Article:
'Where should we draw the line?': Supreme Court takes strong note of media reporting in Rewari gangrape case
The Supreme Court noted that in media reports, too many details of the Rewari gangrape survivor had been shared, which could help identify the 19-year-old.
New Delhi: The Supreme Court on Tuesday took strong note of media reporting in the Rewari gangrape case, asking why no action has been taken against media houses for flouting the law as "everything has been said" about the 19-year-old survivor. "Where should we draw the line... We are concerned about the identity of the victim," a bench of justices Madan B Lokur and Deepak Gupta said.
The apex court made the observations while dealing with a plea challenging a Patna High Court order restraining the media from reporting on the investigation into the Muzaffarpur shelter home case, where several girls were allegedly raped and sexually abused over time.
The bench said: "There are certain problems. Recently, there was a case of a girl being raped in Rewari (in Haryana). They (the media) say she was a topper in a CBSE exam. A topper means one person, not 20 people. So identifying her is not a problem."
"Secondly, I have seen on TV channels that they have talked to her father. The camera was placed behind the father. But there are 50 people from the village standing in front of him. So they know who she is. In a situation like this, where is the question of anonymity?" Justice Lokur asked senior lawyer Shekhar Naphade, who was appearing for the petitioner.
Naphade said anything that discloses the identity of the survivor has to be stopped, and "the dignity of the person has to be protected". To this, the bench said "there are live instances of flouting of Section 228A (which deals with the disclosure of the identity of such victims) of the Indian Penal Code".
When the counsel said that a news broadcasting authority already existed, the bench asked, "Have these TV channels been hauled up? We are giving you instances from yesterday. Tell us how to stop it."
When the bench asked Attorney General KK Venugopal about media reporting in the Rewari gangrape case, the top law officer said that such channels could be prosecuted by the State.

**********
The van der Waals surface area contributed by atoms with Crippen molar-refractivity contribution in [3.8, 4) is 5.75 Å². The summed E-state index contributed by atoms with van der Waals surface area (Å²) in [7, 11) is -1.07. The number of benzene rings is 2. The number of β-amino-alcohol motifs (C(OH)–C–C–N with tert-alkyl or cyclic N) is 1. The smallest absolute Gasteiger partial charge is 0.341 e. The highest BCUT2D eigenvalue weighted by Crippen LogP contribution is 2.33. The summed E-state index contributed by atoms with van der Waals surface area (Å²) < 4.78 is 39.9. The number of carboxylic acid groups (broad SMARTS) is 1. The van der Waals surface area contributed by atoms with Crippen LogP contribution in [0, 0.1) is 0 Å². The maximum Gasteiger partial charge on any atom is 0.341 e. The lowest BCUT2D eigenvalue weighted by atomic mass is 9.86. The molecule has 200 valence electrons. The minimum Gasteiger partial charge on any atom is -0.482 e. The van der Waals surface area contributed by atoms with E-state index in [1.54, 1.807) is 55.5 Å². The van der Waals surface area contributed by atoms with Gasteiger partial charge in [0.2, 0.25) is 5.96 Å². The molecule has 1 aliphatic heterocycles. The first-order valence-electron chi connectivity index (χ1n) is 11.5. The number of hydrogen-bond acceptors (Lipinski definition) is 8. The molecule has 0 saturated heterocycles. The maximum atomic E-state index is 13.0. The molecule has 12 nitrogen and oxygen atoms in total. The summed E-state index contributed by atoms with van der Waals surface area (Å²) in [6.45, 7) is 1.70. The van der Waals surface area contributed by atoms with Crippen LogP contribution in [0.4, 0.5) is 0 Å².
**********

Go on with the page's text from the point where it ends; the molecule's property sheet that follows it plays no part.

"For law and order, the State is responsible. Once this is brought to your notice, the court can also issue a notice and ask the state what action they have taken on this. TV channels can also be asked to respond to this. It will have a reformatory measure," the Attorney General of India said.
During the hearing, Naphade said the court should pass directions in this regard, and any breach or violation would constitute contempt. "You will have to create such a structure where accountability has to be fixed. We have to identify the authority. In case of television, it has to be the Ministry of Information and Broadcasting. Some mechanism has to be there," he told the bench.
To this, the bench asked "what action the Press Council of India has taken in the Rewari case". Naphade said it was "unfortunate" that no action has been taken yet in the matter against the media.
Advocate Aparna Bhat, assisting the court as an amicus curiae in the Muzaffarpur shelter home case, said the Protection of Children from Sexual Offences Act says that the State could initiate prosecution in such cases, but no action has been taken yet.
When Naphade said that magistrates could take cognisance on their own in such matters, the bench said "the magistrates are already overloaded with work". The senior counsel then said that "social engineering" was needed to deal with the issue and he would give suggestions as to how to proceed in such matters.
However, the amicus curiae said that the media has been playing a critical role in unearthing such cases and what was required to be cured was "sensationalism" by the media. "We are also concerned about the identity of the victim. In the Rewari case, apart from giving the name of the girl, everything has been said....where should we draw the line," the bench asked.
The court posted the matter for further hearing on 20 September. It also made it clear that the high court's 23 August order restraining the media would not apply to the proceedings pending before the top court.
The plea, challenging the high court order restraining the media, was filed by a Patna-based journalist through advocate Fauzia Shakil. The petition, which has sought a stay on the order, has alleged that the order was "patently erroneous" as it amounted to imposing a "blanket ban" on media reporting in the shelter home case.
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